True Stories from an Unseen Archive of 90s NYC Skateboarding
Photographers Mel Stones and High documented the "kids" who came to be known as New York skateboarding royalty.
Harold Hunter. Photo by Mel Stones.
Immortalized in countless brand campaigns, books, zines, gallery exhibits, and most famously, the Larry Clark film, Kids, written by a young Harmony Korine, the last life of pre-Giuliani New York street culture was originally documented by Mel Stones and High. Stones, from Sunset Park, Brooklyn, and High, from the Lower East Side, met several local New York skaters who may not have been the most "mainstream," but who have gone on to become icons—Ryan Hickey, Jefferson Pang, Ivan Perez, and Steve Cales, among others—and began photographing them candidly around 1990.
Recently, the duo felt the need to collect this largely unseen archive of black-and-white images into a monograph now titled, That's a Crazy One. Stones and High were driven to make the book not to monopolize on the renewed interest in 90s NYC culture and fashion, but to create a yearbook of their youth, focusing on the actual dynamics of their tightly knit group of skaters—and not the sensationalism. A fully DIY effort, the book is, "a cathartic journey to set the record straight," according to the press release. "All profits from the sale of book will be donated to NYC Public Schools Photography Program in memorial to their departed. Pay it forward."
Tonally, the work hits different notes than most published images of 90s New York skateboarding, displaying a vulnerability that was perhaps masked by some of the men who photographed them. Their images not only show a lighter side of the group, but also a familial one. When I ask about Larry Clark or Ari Marcopoulos' images of her friends, Stones is careful to not throw shade, but emphasizes endearingly her work was that of an insider—a part of the group, not a spectator.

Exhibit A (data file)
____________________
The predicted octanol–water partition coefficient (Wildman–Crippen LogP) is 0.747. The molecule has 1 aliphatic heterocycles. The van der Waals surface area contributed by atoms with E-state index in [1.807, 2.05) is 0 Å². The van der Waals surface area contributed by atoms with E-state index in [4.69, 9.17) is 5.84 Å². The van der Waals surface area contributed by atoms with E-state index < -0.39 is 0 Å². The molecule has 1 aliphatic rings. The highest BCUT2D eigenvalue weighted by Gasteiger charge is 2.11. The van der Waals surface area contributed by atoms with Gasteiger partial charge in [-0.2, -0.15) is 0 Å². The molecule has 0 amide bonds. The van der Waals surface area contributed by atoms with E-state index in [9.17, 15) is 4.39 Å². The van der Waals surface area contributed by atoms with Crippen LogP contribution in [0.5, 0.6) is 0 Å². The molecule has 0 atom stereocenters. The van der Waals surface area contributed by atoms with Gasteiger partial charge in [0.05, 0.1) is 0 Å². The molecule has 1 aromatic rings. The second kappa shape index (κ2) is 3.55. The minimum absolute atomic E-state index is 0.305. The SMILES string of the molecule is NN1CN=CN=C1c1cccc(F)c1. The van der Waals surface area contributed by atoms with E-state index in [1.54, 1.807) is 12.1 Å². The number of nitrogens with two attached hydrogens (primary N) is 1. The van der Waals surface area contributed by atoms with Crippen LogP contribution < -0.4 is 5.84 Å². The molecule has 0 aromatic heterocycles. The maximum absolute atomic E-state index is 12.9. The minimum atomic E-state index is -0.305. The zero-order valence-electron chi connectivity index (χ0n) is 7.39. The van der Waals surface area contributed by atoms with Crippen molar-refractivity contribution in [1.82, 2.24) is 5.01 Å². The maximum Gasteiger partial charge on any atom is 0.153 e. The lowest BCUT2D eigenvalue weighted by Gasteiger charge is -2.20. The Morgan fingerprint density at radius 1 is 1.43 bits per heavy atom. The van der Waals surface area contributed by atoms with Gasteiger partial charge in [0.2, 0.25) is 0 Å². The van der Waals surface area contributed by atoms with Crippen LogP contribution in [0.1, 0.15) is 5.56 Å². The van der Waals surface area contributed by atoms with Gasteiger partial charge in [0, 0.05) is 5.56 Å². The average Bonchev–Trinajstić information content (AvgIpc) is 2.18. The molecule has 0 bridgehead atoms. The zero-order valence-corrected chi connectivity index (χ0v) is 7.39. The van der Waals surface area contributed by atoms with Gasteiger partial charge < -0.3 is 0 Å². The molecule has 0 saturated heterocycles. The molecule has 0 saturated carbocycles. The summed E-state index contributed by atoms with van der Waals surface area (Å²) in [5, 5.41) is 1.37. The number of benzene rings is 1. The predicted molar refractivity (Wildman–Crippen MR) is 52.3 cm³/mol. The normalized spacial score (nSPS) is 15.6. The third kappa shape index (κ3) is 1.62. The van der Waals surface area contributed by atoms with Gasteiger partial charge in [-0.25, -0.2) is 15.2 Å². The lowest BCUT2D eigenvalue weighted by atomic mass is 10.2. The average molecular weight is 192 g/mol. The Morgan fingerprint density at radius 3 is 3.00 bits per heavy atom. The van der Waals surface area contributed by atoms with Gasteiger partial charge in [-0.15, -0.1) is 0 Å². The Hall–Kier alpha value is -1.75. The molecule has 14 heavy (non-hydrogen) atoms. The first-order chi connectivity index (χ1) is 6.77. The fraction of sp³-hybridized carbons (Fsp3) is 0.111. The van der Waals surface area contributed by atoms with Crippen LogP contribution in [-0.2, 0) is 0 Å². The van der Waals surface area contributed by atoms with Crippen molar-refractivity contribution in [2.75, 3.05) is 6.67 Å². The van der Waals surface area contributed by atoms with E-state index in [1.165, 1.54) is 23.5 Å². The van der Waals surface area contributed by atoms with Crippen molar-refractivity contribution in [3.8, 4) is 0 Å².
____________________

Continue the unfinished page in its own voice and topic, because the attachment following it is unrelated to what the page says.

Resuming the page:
"I was using a 50mm lens—I was so close to them," Stones tells Creators. "They were very comfortable. No one was acting. It was like I was a fly on the wall because I was so much a part of this group. I skated with them to keep up."
Though the book partially intends to tell a different side of the kids from Kids, a movie that confused some as to whether or not it was actually a documentary, Stones and High felt that the blurring was intentional by Clark through the employment of non-actors. It was supposed to feel loose and real, but the sensationalism and Hollywood story arc didn't mirror the reality.
"My famous line whenever I talk to anybody about this is like, 'Those guys were way more interested in popping an ollie than popping a cherry,'" Stones says.
With most of her friends still in their teens back then, the crew was green. Stones recalls the late Justin Pierce, who played Casper in Kids, asking Clark to look at some of her photographs. "She's got some sick flicks," Pierce told him, but Clark seemed unimpressed, which was discouraging to her at the time. The reality is that there were few people in New York wired into the small scene that served much of a mentoring role. It's something that partially plays into the tragedies that followed the release of Kids, including the loss of Pierce and, later, Harold Hunter in 2006.